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‘Why didn’t she just leave?’ and other good phrases to get men out of trouble

By Caroline Spencer - posted Tuesday, 18 August 2009

Help wanted! Greg Inglis and the Melbourne Storm have asked me to raise a team of propagandists to see Greg and the team through this “difficult” time. No doubt you’ve heard about Greg’s recent “indiscretion”, which resulted in his girlfriend sustaining what the media are politely calling “a black eye”. The team has suspended Greg, but that’s just a holding strategy until I - together with you - come up with a plan to take the heat off the poor guy. I’ve pieced together some strategies below that have been used to good effect in the past. I’m sure we’ll easily be able to tailor one of them to fit this particular sticky situation. Let me know what you think.

Going on past example, the quickest way to absolve men of any responsibility for their violence against women is to blame the victim for being in the wrong place at the wrong time. The phrase “Why didn’t she just leave?” is usually enough to get this particular message across. The phrase rests on the widely believed fallacy that women are in an equal social position to men, so can up and leave them without any fear of social ostracism, loss of financial status, condemnation from families for wasting an opportunity with a “good guy”, or any personal feelings of failure for having lost another chance at happiness.

The phrase is also good for covering up the fact that abusive men are likely to inflict retribution on women who dare leave them. I know we wouldn’t expect torture victims - who are personally disassembled in the same way as domestic violence victims - to suddenly find the wherewithal to break free of their abusers, but I figure no one in Australian society is going to liken Inglis to a torturer anytime soon.


A second way to absolve sporting men of any responsibility for their violence against women is what I call the “Four Corners strategy”. This strategy, used on the TV show Four Corners earlier this year, says that, because footballers must put up with being bashed around on the footy field, the sport inevitably attracts men with “risk taker” personalities. This means they can’t be held responsible for bashing and raping women.

I know there’s a bit of a leap in logic between the first and second aforementioned sentences, but I know people will be welcoming of any vaguely coherent piece of rhetoric that gives them an excuse to forgive Inglis. Don’t forget, there’s big betting and investment money at stake in footy, and no one will be willing to let one silly little “black eye” interrupt the plans of rich men.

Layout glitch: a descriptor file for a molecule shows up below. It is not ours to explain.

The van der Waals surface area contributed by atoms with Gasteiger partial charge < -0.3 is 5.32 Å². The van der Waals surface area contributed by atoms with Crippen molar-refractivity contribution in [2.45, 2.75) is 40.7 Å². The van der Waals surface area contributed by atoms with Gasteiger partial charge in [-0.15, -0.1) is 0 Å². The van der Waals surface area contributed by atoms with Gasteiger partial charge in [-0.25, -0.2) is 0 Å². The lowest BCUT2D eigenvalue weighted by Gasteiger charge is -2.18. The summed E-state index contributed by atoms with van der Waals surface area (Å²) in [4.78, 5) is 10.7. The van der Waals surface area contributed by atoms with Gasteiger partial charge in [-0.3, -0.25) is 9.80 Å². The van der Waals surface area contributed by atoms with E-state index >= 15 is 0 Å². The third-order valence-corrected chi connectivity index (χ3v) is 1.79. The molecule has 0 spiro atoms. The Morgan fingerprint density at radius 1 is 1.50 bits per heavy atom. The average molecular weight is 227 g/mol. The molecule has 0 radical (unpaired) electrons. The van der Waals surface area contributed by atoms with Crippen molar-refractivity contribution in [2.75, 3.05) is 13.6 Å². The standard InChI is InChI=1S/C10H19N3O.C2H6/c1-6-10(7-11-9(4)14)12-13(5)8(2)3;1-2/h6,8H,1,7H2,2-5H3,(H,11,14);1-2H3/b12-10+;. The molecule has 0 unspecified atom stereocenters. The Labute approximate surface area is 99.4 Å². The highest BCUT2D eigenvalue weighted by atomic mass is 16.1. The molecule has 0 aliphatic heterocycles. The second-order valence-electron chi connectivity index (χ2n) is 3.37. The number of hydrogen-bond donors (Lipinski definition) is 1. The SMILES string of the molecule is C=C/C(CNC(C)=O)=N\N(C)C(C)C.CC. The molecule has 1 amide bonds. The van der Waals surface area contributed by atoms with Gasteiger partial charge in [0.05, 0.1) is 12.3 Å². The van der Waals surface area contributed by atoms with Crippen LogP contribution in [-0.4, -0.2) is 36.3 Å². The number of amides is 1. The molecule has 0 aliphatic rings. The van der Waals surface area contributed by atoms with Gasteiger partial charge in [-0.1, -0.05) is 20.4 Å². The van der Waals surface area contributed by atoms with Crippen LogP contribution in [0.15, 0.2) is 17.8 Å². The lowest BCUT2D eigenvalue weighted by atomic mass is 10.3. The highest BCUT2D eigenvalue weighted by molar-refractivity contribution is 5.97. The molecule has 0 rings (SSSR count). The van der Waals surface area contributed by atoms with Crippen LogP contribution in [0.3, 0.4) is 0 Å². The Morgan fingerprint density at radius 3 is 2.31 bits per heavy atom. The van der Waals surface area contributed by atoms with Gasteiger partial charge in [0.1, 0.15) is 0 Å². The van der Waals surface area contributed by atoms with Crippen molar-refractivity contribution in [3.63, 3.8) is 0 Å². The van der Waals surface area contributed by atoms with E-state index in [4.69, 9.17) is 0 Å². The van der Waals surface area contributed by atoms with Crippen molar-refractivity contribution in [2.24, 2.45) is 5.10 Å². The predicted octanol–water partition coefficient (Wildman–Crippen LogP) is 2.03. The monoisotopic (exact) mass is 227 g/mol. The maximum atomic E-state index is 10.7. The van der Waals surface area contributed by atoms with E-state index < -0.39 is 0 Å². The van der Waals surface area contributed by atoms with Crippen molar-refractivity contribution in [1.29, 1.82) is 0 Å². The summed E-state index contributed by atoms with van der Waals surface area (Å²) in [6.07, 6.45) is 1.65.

The Four Corners strategy also gives succour to all the men bashing their wives in teleland: they can all imagine themselves to be rugged, adventurous “risk takers”, just like Inglis. It’s a win-win strategy for all men, rich or poor.

The third quickest way to absolve men of any responsibility for their violence against women is to talk up their individual good deeds, especially in the case of men who have made a big contribution to Australian male culture (i.e., sport or moneymaking). Helpfully, it looks like the media have already embarked on this strategy in relation to Inglis: we’ve heard him described as almost nothing but a “social work student” and “world class rugby star” since the incident.

This strategy works particularly well for men who haven’t been caught bashing or raping women before, because their behaviour can be written off as an “isolated incident”, or a mistake that was totally out-of-character. If Inglis can be persuaded to make a few contrite comments to the media this strategy should suffice. No one really wants to punish Inglis and make an example out him, especially with all his talent and the fortunes of the Storm at stake. Imagine if such a successful guy were to be made an example of! Men all over Australia would be given reason to think that their violence against women might actually have lasting consequences.

Remember, team, women in Australian society are, at best, seen as fodder for Sam Newman’s jokes, and generally occupy very lowly social positions as men’s cheergirls, dishwashers, sexual servicers, and paper filers. Going on past experience, their bashing or raping by rich superstar sportsmen will cause barely a ripple in Australian society. So any strategy we come up with for Inglis and the Storm needn’t be too elaborate or time consuming. We just need to throw a bone to the feminists, and to female NRL supporters who are probably by now starting to feel uneasy at the thought that male violence on the sporting field might actually be connected to their wellbeing in Australian society.

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About the Author

Caroline Spencer is a Melbourne writer.

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